In this thread, Crystal Abidin argues that “‘authenticity’ in the influencer industry is not an achievable status/state but a performed aesthetic in and of itself. Claims of amateurism, casualness, unfilteredness are still intended to persuade followers of sincerity and to mask the commerce.” Part of her point is that what comes across as sincere depends on what motifs have been exhausted within the performer’s genre or medium, and which ones remain fresh or less obviously formulaic. This may appear “natural” but is actually much more labor-intensive than spontaneous communication. It has to continually re-establish a different basis for connection, and find a new means for signifying a disavowal of commerce. This means that “authenticity” has no stable method and refers instead to a fluid socioeconomic process, not to anything like “a fidelity to oneself.” But it is not so much that commerce is masked as that is put into that oscillation of figure and ground — both the backdrop against which sincerity can appear, and also the foregrounded reason that makes the situation “rational.”

Dean MacCannell’s work on the “staged authenticity” of tourist attractions gets at the shifting boundaries of what counts as “real” as well. Tourists don’t ever see “the real thing” but instead are always approaching it through “an infinite regression of stage sets.” Being trapped in this “manifold” of staged realities is essentially everyone’s situation under conditions of capitalism — the “complicity of collective bad faith”— so tourism is a way of dealing with that, making it explicit, something we can physically proceed through.

We need tourism because it posits the existence of authentic things when there aren’t any; tourism reclassifies ordinary or idiosyncratic experience as “authentic.” In other words, authenticity doesn’t incite tourism; tourism produces authenticity: the idea that some experience is more “real” or “characteristic” than some other experience, and that there is a privileged position from which to consume it. (This lament about Instagram “ruining” Antelope Canyon is a good illustration of this phenomenon. There are lots of slot canyons to visit, but the touristic apparatus around this particular one imbues it with social meaning and puts it on the continuum of authentic-inauthentic experience.) “Authentic” performers also posit a way of being that bridges “real” (aka noncommercial) and “fake” (commercial). Authentic people show us how to be human capital and still be human.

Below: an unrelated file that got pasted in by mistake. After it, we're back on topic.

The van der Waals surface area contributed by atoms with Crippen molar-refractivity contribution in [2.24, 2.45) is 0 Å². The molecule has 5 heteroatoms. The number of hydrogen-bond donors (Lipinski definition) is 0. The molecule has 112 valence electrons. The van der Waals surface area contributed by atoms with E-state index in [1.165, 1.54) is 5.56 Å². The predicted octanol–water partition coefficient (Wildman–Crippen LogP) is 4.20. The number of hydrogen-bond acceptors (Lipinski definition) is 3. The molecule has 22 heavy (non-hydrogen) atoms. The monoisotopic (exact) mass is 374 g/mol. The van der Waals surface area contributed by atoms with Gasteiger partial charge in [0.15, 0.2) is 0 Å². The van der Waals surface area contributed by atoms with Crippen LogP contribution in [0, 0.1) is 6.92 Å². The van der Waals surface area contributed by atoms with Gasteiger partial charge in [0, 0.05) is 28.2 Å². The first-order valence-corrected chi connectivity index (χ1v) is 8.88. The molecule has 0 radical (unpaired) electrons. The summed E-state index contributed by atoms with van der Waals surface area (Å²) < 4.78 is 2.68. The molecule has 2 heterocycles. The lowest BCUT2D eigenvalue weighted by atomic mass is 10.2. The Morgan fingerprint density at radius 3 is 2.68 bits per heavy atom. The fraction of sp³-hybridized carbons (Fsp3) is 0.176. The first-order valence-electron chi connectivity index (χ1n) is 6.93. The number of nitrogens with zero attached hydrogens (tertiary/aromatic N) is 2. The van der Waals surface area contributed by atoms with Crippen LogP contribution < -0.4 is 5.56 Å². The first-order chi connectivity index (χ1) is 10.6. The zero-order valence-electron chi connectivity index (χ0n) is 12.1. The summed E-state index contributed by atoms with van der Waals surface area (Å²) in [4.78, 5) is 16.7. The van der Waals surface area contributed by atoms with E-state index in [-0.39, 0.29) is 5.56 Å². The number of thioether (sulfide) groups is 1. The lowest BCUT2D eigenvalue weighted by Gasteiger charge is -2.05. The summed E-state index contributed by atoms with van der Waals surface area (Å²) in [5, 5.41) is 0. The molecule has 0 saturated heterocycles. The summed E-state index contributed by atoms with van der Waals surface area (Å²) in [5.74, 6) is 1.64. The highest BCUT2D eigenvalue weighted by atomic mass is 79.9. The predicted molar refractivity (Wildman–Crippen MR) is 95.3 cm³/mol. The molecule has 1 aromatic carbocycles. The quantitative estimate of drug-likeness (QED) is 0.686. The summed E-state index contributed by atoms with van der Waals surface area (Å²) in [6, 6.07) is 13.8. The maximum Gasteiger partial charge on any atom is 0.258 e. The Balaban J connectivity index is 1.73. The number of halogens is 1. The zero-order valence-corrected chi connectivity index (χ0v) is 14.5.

So being worried about or covetous of authenticity isn’t a way to preserve the world from touristic incursions any more than it is a way to resist capitalism. “Demanding authenticity” generalizes tourism (and capitalism) as an attitude and extends its reach. Tourism isn’t about going places; it is a way of seeing, a form of subjectivity, an attitude toward experience that treats it as a discrete commodity. As one appears or feels as though they are closing in on something authentic, what that means is they have become more and more of a tourist. They are perfecting their connoisseurship of experience. Something similar is at work with “authentic” performers. The more authentic they seem, the better we have become at consuming “emotional connection” as a product.

In the epilogue of the 1999 edition of  The Tourist, MacCannell defines “touristic” as the “circulation of the gift of shared notice … how else do we know another person except as an ensemble of suggestion hollowed out of the universe of possible suggestions.” That sounds a bit like he is talking about influencers as a universal model for selfhood, circulating an aspirational way of life to sustain “institutionally organized and guaranteed misrecognition.” The “gift of shared notice” can also be a commodity, and the commoditized version may be more effective at aggregating attention and circulating that experience — making something feel momentous and noticeable. This produces  the tension in “authenticity” — the most authentic thing is also at the same time the least authentic thing, for the same reasons: it’s good at selling itself.

As Baym points out, “when you have to be authentic to be a real artist and also to market yourself, you’re walking a fine line.” The person or brand that comes across as “authentic” isn’t simply “who they are”; rather they are adept at moving that line, redrawing the boundary of what seems authentic and what doesn’t. Moving that line is a form of work, and that seems to be what audiences respond to: “Authentic” performers succeed in positing new “backstages,” as Abidin argues; they can make mundanities into “attractions,” as MacCannell suggests. They can make changes in fashion appear plausible and inevitable, not contrived. In various ways they make commerce and intimacy co-exist, as they unfortunately must.

Baym notes that “we are in a time that calls us to use intimacy as a tool with strangers on an unprecedented, technologically mediated, everyday scale.” We want “authenticity” to teach us how to navigate our own inevitable need to sell out.